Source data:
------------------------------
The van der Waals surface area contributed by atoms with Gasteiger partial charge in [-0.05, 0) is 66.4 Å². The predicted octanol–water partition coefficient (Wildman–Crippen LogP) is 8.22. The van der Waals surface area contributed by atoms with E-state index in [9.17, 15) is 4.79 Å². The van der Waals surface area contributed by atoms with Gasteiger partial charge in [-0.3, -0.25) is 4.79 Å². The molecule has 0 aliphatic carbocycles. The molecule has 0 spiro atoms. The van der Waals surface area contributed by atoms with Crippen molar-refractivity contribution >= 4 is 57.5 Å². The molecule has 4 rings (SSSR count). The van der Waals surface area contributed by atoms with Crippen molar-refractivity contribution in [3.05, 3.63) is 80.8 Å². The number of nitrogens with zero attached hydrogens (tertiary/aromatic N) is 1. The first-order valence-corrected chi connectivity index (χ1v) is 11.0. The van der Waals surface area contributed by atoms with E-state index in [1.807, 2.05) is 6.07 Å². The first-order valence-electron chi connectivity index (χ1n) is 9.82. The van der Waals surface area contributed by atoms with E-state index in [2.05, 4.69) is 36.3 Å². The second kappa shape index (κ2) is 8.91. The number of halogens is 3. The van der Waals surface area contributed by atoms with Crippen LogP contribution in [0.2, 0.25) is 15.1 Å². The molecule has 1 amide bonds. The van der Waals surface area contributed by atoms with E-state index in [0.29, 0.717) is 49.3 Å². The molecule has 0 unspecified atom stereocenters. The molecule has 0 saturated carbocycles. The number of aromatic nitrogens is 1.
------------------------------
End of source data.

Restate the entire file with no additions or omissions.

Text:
The van der Waals surface area contributed by atoms with Gasteiger partial charge in [-0.05, 0) is 66.4 Å². The predicted octanol–water partition coefficient (Wildman–Crippen LogP) is 8.22. The van der Waals surface area contributed by atoms with E-state index in [9.17, 15) is 4.79 Å². The van der Waals surface area contributed by atoms with Gasteiger partial charge in [-0.3, -0.25) is 4.79 Å². The molecule has 0 aliphatic carbocycles. The molecule has 0 spiro atoms. The van der Waals surface area contributed by atoms with Crippen molar-refractivity contribution >= 4 is 57.5 Å². The molecule has 4 rings (SSSR count). The van der Waals surface area contributed by atoms with Crippen molar-refractivity contribution in [3.05, 3.63) is 80.8 Å². The number of nitrogens with zero attached hydrogens (tertiary/aromatic N) is 1. The first-order valence-corrected chi connectivity index (χ1v) is 11.0. The van der Waals surface area contributed by atoms with E-state index in [1.807, 2.05) is 6.07 Å². The first-order valence-electron chi connectivity index (χ1n) is 9.82. The van der Waals surface area contributed by atoms with E-state index in [2.05, 4.69) is 36.3 Å². The second kappa shape index (κ2) is 8.91. The number of halogens is 3. The van der Waals surface area contributed by atoms with Crippen LogP contribution in [0.2, 0.25) is 15.1 Å². The molecule has 1 amide bonds. The van der Waals surface area contributed by atoms with E-state index in [0.29, 0.717) is 49.3 Å². The molecule has 0 unspecified atom stereocenters. The molecule has 0 saturated carbocycles. The number of aromatic nitrogens is 1.